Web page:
Rome's Piazza di Spagna is famous as a meeting place for tourists and Italians alike, a place to see and be seen. But this week, it became a symbol of all that is happening in and to America and the perceived danger that faces not only Americans but their allies.
Metal detectors were installed inside the American Express office just off the piazza. Armed police in flak jackets blended in with tourists who mingled outside its doors. Across the piazza, a McDonald's restaurant buzzed with customers, but, according to the manager, there was an increase in takeout meals versus those wanting to while away a mealtime in a purely American establishment. This week, the U.S. Embassy sent out a communique to all Americans living in Italy: "The State Department has received information that symbols of American capitalism in Italy may be targeted for attack in October," it stated. "American citizens are also urged to avoid contact with any suspicious, unfamiliar objects and people."
That warning was unnerving for Americans on Italian soil. But the Italians are the ones who took it to heart. A not-so-subtle panic has crept over Italian cities, mainly in Rome, where symbolic monuments of all genres abound, and in Milan, which is home to nearly 50 American companies. In Rome, patrons of coffee bars gave predictions of when the military war will start and what Italian monument would be the easiest to attack. "The Colosseum tops the list," according to Luciano, who owns a coffee bar in Trastevere in Rome. "No," countered a customer sipping a cappuccino. "St. Peter's will be hit first." Luciano asks me, the only American in the group, what I think. "The embassy?" I offer, only to be shushed by the Italians as "too obvious a choice."
These comments have replaced the usual banter about soccer standings, renovation projects gone awry and the daily speculation about the prime minister's real motives behind legislation currently being passed. Outside the coffee bar, nervous old ladies who vividly remember World War II rush by with canned goods and six-packs of bottled water as they stock up in preparation for what they remember about war. "Be prepared to be in your house for days at a time," warned Assunta, who owns a small grocery store beside Luciano's coffee bar. "Canned tuna, pasta, tomatoes, water ... you can live a long time on just that." Meanwhile Banca Commerciale Italiana reported an increase in cash withdrawals, and local delivery personnel say they can't keep up with the demand for bottled water. These aren't people planning for a biological war; these are people readying themselves for a "real" war.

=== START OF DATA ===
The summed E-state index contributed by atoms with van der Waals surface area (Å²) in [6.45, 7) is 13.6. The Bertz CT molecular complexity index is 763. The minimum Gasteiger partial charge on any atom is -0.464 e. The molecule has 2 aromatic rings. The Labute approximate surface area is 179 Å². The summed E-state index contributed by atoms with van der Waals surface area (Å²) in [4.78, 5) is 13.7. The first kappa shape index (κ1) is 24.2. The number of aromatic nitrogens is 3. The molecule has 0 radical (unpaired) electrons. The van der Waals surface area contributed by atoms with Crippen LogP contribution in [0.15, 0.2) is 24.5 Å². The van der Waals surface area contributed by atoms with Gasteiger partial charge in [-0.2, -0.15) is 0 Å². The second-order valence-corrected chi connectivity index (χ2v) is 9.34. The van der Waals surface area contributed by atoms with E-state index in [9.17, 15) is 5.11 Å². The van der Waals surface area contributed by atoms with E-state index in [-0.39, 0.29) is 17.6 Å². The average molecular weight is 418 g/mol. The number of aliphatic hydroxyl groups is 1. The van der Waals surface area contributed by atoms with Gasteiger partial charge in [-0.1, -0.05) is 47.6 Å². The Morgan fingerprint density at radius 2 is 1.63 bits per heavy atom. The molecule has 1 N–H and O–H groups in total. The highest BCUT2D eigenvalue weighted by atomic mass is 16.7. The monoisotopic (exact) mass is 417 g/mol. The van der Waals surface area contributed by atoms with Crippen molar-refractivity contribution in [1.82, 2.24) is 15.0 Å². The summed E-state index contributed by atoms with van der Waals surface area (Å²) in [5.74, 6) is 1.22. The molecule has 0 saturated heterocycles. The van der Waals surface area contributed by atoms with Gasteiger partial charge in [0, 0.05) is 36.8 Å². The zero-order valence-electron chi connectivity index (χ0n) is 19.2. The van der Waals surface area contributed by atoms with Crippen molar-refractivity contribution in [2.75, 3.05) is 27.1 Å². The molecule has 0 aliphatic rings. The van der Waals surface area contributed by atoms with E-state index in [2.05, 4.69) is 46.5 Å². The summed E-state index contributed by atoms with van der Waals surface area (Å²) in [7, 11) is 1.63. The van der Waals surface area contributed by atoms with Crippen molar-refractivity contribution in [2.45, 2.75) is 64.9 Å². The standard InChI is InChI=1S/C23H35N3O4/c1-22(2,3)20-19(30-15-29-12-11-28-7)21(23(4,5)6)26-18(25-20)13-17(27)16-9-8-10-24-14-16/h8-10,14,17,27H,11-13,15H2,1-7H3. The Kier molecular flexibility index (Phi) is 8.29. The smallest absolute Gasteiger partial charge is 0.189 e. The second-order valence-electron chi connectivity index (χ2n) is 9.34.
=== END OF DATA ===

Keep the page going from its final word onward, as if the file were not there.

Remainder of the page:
The threat of a biological attack exists, too, but only as an afterthought to the current frenzy. An announcement by the health minister late in the week set off a new wave of panic. While many Americans with access to international television have already been advised about the pros and cons of gas masks and how to seal off a room from bad germs, Italians have taken the news of a "new kind of war" hard. "I wouldn't even know what to do," said 82-year-old Maria Paola, who lives in a convent nursing home in the city center. "I guess I'd just give in and figure it is my time to go." She's not alone. In Luciano's coffee bar, a man who wouldn't give his name said he's ready for a biological war: "I've got a gun [which is illegal in Italy], and if there is a biological attack, I'll just shoot myself."
The panic the Italians are feeling is warranted. Not only is the pope a known target of Osama bin Laden, based on information released after the first World Trade Center bombing in 1993, but Italy is in a geographic position that makes it vulnerable to retaliation, according to the Ministry of Defense. There are a half dozen NATO airbases in the country staffed with American military personnel and aircraft that are high on the list of potential targets. The Italian government this week quickly issued Italian license plates to American military personnel to make their vehicles less conspicuous. And there have been threats against American targets in the past year. Last January the U.S. Embassy quickly closed for three days following a warning that it was the target of planned attacks. This week, the embassy confirmed that their intelligence pointed to that attack being tied to Islamic extremists.
More nerve-wracking for Italians, though, is the recent gaffe by their prime minister, Silvio Berlusconi. Last week, the media mogul turned politician described Western society as superior to Islam, and while he later apologized and promised he had been misunderstood, many Italian commentators--professional and armchair alike--likened the comment to painting a big red target on the city of Rome. Even so, Interior Minister Claudio Scajola told reporters that "We have no information about possible terrorist attacks in our country." And then he hesitantly added, "But of course that could change in five minutes ..."
All government agencies are working together to try to quell fears. Scajola tries to be comforting. "We're keeping under observation all possible objectives of sick minds who want to carry out terrorist attacks," he said, "but I repeat that at the moment there is no reason for particular alarm." Each week, though, new developments make Italians more edgy. Spending is down, consumer confidence is lagging, and there is an overall feeling of doom and gloom. Italians are generally easily excitable, as anyone who has ever lived in this country knows firsthand, but this is a new kind of panic and one that is particularly contagious.